She is now a Category five hurricane. The storm is trekking through the western carribean and will pass over or near the Mexico and Cuba.
Right now it was happens after this that is troubling. Wilma is expected to turn northeast towards Florida. It should weaken before getting here, but Wilma appears headed for southwest Florida and across the state. Right now Palm Beach County is in the middle of the cone. Stay tuned.
SAN PEDRO SULA, Honduras - Hurricane Wilma strengthened into a Category 5 monster early Wednesday packing 175 mph winds, and forecasters said a key reading of the storm's pressure showed it to be the most powerful of the year.
Wilma was dumping rain on Central America and Mexico, and forecasters warned of a "significant threat" to Florida by the weekend.
The storm's power multiplied greatly over the last day. It was only Tuesday morning that Wilma grew from a tropical storm into a weak hurricane with 80 mph winds.
Wilma's pressure readings Wednesday morning indicated that it was the strongest hurricane of the season, said Trisha Wallace, a meteorologist at the National Hurricane Center in Miami.
Wilma had a reading of 892 millibars, the same reading as a devastating unnamed hurricane that hit the Florida Keys in 1935.
"We do not know how long it will maintain this Category 5 state," Wallace said.
Jamaica, Cuba, Nicaragua and Honduras were getting heavy rain from the storm, though it wasn't likely to make landfall in any of those countries, she said. Forecasts showed it would likely turn toward the narrow Yucatan Channel between Cuba and Mexico's Cancun region — then move into the storm-weary Gulf.
By 2 a.m. EDT, the hurricane was centered about 170 miles southwest of Grand Cayman Island and about 400 miles southeast of Cozumel, Mexico. It was moving toward the west-northwest at nearly 8 mph, according to the Hurricane Center.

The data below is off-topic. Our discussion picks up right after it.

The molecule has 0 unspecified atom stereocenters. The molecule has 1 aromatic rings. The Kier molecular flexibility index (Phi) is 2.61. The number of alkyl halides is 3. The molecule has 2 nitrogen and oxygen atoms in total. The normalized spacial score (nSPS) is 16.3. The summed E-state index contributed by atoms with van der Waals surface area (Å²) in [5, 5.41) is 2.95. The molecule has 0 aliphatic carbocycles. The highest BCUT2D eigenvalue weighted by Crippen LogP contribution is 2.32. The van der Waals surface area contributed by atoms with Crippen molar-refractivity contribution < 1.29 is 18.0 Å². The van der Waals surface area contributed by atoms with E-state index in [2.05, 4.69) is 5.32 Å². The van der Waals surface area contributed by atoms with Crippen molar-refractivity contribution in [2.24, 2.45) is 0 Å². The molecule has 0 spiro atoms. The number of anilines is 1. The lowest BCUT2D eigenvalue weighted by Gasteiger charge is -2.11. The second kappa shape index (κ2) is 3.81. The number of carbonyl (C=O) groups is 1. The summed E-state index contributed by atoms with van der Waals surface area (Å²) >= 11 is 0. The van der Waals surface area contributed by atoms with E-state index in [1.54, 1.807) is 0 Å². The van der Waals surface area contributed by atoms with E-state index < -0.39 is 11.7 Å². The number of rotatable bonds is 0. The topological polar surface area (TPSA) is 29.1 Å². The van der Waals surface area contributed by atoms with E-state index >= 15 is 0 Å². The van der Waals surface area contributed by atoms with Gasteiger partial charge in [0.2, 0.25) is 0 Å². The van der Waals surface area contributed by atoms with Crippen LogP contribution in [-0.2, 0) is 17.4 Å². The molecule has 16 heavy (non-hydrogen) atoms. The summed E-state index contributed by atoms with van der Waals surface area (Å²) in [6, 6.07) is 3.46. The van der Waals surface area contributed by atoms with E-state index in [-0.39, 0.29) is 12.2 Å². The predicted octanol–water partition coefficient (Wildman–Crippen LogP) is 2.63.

"It does look like it poses a significant threat to Florida by the weekend. Of course, these are four- and five-day forecasts, so things can change," said Dan Brown, a meteorologist at the National Hurricane Center.
Wilma already had been blamed for one death in Jamaica as a tropical depression Sunday. It has
flooded several low-lying communities and triggered mudslides that blocked roads and damaged several homes, said Barbara Carby, head of Jamaica's emergency management office. She said that some 250 people were in shelters throughout the island.
While some Florida residents started preparing by buying water, canned food and other supplies, hurricane shutters hadn't gone up yet in Punta Gorda, on Florida's Gulf coast, and no long lines had formed for supplies or gas.
Still, Wilma's track could take it near that city and other Florida areas hit by Hurricane Charley, a Category 4 storm, in August 2004. The state has seen seven hurricanes hit or pass close by since then, causing more than $20 billion in estimated damage and killing nearly 150 people.